Daihatsu Copen

Debut: 2002
Maker: Daihatsu
Predecessor: no
Since Suzuki Cappucino, the Japanese had forgotten how to build a sporty and fun K-car. Overcrowded in the streets of Tokyo are all refrigerator-like boxes. You can hardly name the differences between a Mitsubishi eK-wagon and a Honda Life. Now Daihatsu finally injected a new lease of life into the K-car segment with the Copen.

What makes the headline is that Copen is the world’s cheapest car with retractable metal roof. This technology was pioneered by Mercedes SLK (Honda CRX Del Sol was Targa rather than fully retractable) and has been copied by 206CC, Lexus SC430 and Mercedes' own SL. It is increasingly more popular, especially when production cost is falling. Last year, Peugeot sold 72,000 units of 206CC. This year will approach somewhere around 100,000 units.

Like 206CC, Daihatsu Copen was first appeared as a concept car (in 1999 Tokyo motor show). After receiving good reception it got green light and spent 3 years for development. The folding aluminium roof called for a new metal fitting technology to reduce cost (otherwise impossible for a car so cheap). Press a button, after 20 second the roof will be completely stored in the trunk. With the roof eliminated, it seeks rollover protection from a pair of rollover bars located right behind the headrests - very Audi TT Roadster-like.

In fact, many criticize the styling of Copen copies that of the TT - you can easily see that from its body profile and its six-spoke wheel design. Besides, it also copies many details from Volkswagen New Beetle - such as the headlamps and taillights.

Anyway, copy cat saves a lot of money on design thus might benefit pricing - just joking. In fact, it could be cheaper than 206CC because it is a K-car, derived from Daihatsu Mira / Move / Max and shared 40% of components, mostly the engine, transmissions and suspensions. The 830kg Copen is therefore powered by the company's 660c.c. turbocharged 16-valve four-pot engine, driving either 5-speed manual or a Tiptronic-style 4-speed auto to the front wheels. Ridiculously, the manual version employs a LSD to handle the "mighty" 64 horsepower and 81 lbft of torque.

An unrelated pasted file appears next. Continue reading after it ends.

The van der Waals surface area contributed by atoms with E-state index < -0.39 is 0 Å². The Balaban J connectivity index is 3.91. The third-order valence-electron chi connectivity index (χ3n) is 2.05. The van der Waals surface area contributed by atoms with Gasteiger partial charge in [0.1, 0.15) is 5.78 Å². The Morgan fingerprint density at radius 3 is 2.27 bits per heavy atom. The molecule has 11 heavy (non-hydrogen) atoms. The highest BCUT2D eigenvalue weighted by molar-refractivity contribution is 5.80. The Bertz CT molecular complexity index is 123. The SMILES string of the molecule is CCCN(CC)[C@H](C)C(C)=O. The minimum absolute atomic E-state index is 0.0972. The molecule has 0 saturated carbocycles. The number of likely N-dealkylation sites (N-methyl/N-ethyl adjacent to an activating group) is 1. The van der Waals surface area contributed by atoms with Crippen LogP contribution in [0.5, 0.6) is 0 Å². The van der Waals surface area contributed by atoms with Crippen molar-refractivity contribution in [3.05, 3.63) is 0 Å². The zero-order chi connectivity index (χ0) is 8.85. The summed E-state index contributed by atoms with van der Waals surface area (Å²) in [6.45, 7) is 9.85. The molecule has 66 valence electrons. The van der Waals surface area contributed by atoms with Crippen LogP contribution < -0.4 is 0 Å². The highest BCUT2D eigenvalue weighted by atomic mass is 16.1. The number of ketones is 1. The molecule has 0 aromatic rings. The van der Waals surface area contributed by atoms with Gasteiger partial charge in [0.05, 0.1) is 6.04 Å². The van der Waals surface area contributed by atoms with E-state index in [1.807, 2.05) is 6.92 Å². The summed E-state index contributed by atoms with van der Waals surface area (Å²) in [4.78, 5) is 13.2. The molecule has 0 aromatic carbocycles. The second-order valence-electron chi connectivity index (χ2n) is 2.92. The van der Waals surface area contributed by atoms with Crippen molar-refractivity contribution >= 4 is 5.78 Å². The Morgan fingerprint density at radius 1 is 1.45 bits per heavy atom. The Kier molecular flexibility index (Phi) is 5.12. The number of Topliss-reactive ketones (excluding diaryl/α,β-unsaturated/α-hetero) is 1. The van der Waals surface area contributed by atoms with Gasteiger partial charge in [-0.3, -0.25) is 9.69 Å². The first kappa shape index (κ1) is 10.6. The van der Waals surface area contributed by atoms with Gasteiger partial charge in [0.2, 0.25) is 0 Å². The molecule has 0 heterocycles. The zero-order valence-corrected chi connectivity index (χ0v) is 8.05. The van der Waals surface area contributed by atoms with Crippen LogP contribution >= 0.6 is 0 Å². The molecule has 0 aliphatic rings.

To up chassis rigidity, wheelbase has been shortened by more than 100mm while the introduction of rollover bars adds rigidity. Floorpan, sills and windscreen pillars have been strengthened.

However, though being cheaper, it won't appeal to the majority like the 206CC. The Copen is not as practical as the Peugeot. First of all, the cabin is cramped, because its roof is 130mm lower than 206CC. 6-feet people will find limited headroom. Secondly, the tiny engine needs rev to overcome turbo lag and extract sufficient horsepower for brisk acceleration, unlike the 206CC (even in 1.6 version) which has strong reserve of torque. If not bounded by the regulations, I am sure Daihatsu would have seek power from a bigger normally aspirated engine, such as the 110hp 1.3-litre from Sirion. K-car regulations create many opportunities, but also ruin some good attempts.

Surprisingly, the relaxed-looking Copen has very stiff suspension setup. This make it a good driver’s car by K-car standard, but the side effect is uncomfortable and noisy ride on bumpy roads. It is therefore not as competent as Cappucino. 10 years gone, Cappucino remains to be the most lovely K-car. 
The above report was last updated on 8 Oct 2002. All Rights Reserved.


General remarks


Front-engined, FWD

Steel monocoque

Mainly steel

Length / width / height 3395 / 1475 / 1245 mm

Wheelbase 2230 mm


659 cc

Valve gears
DOHC 16 valves


Other engine features

Max power
64 hp

Max torque
81 lbft

4-speed automatic

Suspension layout
F: strut
R: torsion-beam

Suspension features

Tyres front/rear

Kerb weight
830 kg

Top speed
75 mph (limited)

0-60 mph (sec)
11.5 (est)

0-100 mph (sec)

Performance tested by: -

Copyright© 1997-2009 by Mark Wan @ AutoZine